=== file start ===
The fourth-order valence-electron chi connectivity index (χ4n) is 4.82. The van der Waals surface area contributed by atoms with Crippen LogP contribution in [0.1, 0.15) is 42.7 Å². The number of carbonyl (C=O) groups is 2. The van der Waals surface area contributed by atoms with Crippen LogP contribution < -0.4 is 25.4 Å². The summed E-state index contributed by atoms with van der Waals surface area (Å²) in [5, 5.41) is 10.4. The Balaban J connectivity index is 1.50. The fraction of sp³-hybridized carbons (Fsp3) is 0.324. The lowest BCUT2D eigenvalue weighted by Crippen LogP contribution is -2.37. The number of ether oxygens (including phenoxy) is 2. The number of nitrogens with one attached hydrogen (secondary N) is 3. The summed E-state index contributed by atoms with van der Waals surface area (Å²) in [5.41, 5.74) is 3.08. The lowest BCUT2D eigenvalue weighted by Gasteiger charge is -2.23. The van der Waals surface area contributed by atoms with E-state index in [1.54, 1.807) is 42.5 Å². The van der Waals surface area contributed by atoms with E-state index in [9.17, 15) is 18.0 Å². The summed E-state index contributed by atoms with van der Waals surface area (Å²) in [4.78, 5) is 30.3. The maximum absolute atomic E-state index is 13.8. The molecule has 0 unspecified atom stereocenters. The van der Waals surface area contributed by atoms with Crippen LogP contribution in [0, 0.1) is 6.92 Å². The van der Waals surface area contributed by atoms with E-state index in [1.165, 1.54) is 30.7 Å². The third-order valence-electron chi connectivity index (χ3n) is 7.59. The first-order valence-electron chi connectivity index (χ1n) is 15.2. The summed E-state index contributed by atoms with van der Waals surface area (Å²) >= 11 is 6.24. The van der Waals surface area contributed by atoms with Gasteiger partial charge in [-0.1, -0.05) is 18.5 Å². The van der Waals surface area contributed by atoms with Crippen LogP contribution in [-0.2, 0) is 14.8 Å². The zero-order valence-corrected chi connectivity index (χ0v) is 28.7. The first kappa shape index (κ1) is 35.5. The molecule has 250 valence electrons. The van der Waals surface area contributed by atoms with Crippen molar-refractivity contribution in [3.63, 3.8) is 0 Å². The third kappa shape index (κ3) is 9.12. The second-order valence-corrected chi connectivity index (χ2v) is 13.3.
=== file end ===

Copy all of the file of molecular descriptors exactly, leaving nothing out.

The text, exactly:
The fourth-order valence-electron chi connectivity index (χ4n) is 4.82. The van der Waals surface area contributed by atoms with Crippen LogP contribution in [0.1, 0.15) is 42.7 Å². The number of carbonyl (C=O) groups is 2. The van der Waals surface area contributed by atoms with Crippen LogP contribution < -0.4 is 25.4 Å². The summed E-state index contributed by atoms with van der Waals surface area (Å²) in [5, 5.41) is 10.4. The Balaban J connectivity index is 1.50. The fraction of sp³-hybridized carbons (Fsp3) is 0.324. The lowest BCUT2D eigenvalue weighted by Crippen LogP contribution is -2.37. The number of ether oxygens (including phenoxy) is 2. The number of nitrogens with one attached hydrogen (secondary N) is 3. The summed E-state index contributed by atoms with van der Waals surface area (Å²) in [5.41, 5.74) is 3.08. The lowest BCUT2D eigenvalue weighted by Gasteiger charge is -2.23. The van der Waals surface area contributed by atoms with E-state index in [1.54, 1.807) is 42.5 Å². The van der Waals surface area contributed by atoms with E-state index in [9.17, 15) is 18.0 Å². The summed E-state index contributed by atoms with van der Waals surface area (Å²) in [4.78, 5) is 30.3. The maximum absolute atomic E-state index is 13.8. The molecule has 0 unspecified atom stereocenters. The van der Waals surface area contributed by atoms with Crippen LogP contribution in [0, 0.1) is 6.92 Å². The van der Waals surface area contributed by atoms with E-state index in [1.165, 1.54) is 30.7 Å². The third-order valence-electron chi connectivity index (χ3n) is 7.59. The first-order valence-electron chi connectivity index (χ1n) is 15.2. The summed E-state index contributed by atoms with van der Waals surface area (Å²) >= 11 is 6.24. The van der Waals surface area contributed by atoms with Gasteiger partial charge in [-0.1, -0.05) is 18.5 Å². The van der Waals surface area contributed by atoms with Crippen LogP contribution in [-0.2, 0) is 14.8 Å². The zero-order valence-corrected chi connectivity index (χ0v) is 28.7. The first kappa shape index (κ1) is 35.5. The molecule has 250 valence electrons. The van der Waals surface area contributed by atoms with Crippen molar-refractivity contribution in [3.63, 3.8) is 0 Å². The third kappa shape index (κ3) is 9.12. The second-order valence-corrected chi connectivity index (χ2v) is 13.3.